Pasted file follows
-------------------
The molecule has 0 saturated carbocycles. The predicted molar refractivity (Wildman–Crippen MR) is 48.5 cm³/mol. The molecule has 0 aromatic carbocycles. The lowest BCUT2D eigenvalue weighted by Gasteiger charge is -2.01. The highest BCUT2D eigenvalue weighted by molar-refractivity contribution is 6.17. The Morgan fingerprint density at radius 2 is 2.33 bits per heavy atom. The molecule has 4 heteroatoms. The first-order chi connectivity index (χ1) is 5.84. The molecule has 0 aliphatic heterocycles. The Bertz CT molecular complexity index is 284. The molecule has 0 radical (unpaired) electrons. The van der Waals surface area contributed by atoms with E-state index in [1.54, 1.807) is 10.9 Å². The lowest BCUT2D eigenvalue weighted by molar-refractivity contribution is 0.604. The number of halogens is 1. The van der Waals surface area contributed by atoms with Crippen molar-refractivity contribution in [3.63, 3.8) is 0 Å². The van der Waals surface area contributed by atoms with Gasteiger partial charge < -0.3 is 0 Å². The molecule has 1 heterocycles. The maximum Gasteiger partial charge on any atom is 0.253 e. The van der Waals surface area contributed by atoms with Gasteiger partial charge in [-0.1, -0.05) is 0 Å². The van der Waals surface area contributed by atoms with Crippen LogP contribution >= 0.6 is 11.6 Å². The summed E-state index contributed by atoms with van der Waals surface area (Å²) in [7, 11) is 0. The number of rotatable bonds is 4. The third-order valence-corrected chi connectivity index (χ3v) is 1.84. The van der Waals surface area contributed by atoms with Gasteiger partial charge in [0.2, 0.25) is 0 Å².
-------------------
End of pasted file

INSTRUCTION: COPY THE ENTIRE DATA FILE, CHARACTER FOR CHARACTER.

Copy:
The molecule has 0 saturated carbocycles. The predicted molar refractivity (Wildman–Crippen MR) is 48.5 cm³/mol. The molecule has 0 aromatic carbocycles. The lowest BCUT2D eigenvalue weighted by Gasteiger charge is -2.01. The highest BCUT2D eigenvalue weighted by molar-refractivity contribution is 6.17. The Morgan fingerprint density at radius 2 is 2.33 bits per heavy atom. The molecule has 4 heteroatoms. The first-order chi connectivity index (χ1) is 5.84. The molecule has 0 aliphatic heterocycles. The Bertz CT molecular complexity index is 284. The molecule has 0 radical (unpaired) electrons. The van der Waals surface area contributed by atoms with E-state index in [1.54, 1.807) is 10.9 Å². The lowest BCUT2D eigenvalue weighted by molar-refractivity contribution is 0.604. The number of halogens is 1. The van der Waals surface area contributed by atoms with Crippen molar-refractivity contribution in [3.63, 3.8) is 0 Å². The van der Waals surface area contributed by atoms with Gasteiger partial charge < -0.3 is 0 Å². The molecule has 1 heterocycles. The maximum Gasteiger partial charge on any atom is 0.253 e. The van der Waals surface area contributed by atoms with Gasteiger partial charge in [-0.1, -0.05) is 0 Å². The van der Waals surface area contributed by atoms with Crippen LogP contribution >= 0.6 is 11.6 Å². The summed E-state index contributed by atoms with van der Waals surface area (Å²) in [7, 11) is 0. The number of rotatable bonds is 4. The third-order valence-corrected chi connectivity index (χ3v) is 1.84. The van der Waals surface area contributed by atoms with Gasteiger partial charge in [0.2, 0.25) is 0 Å².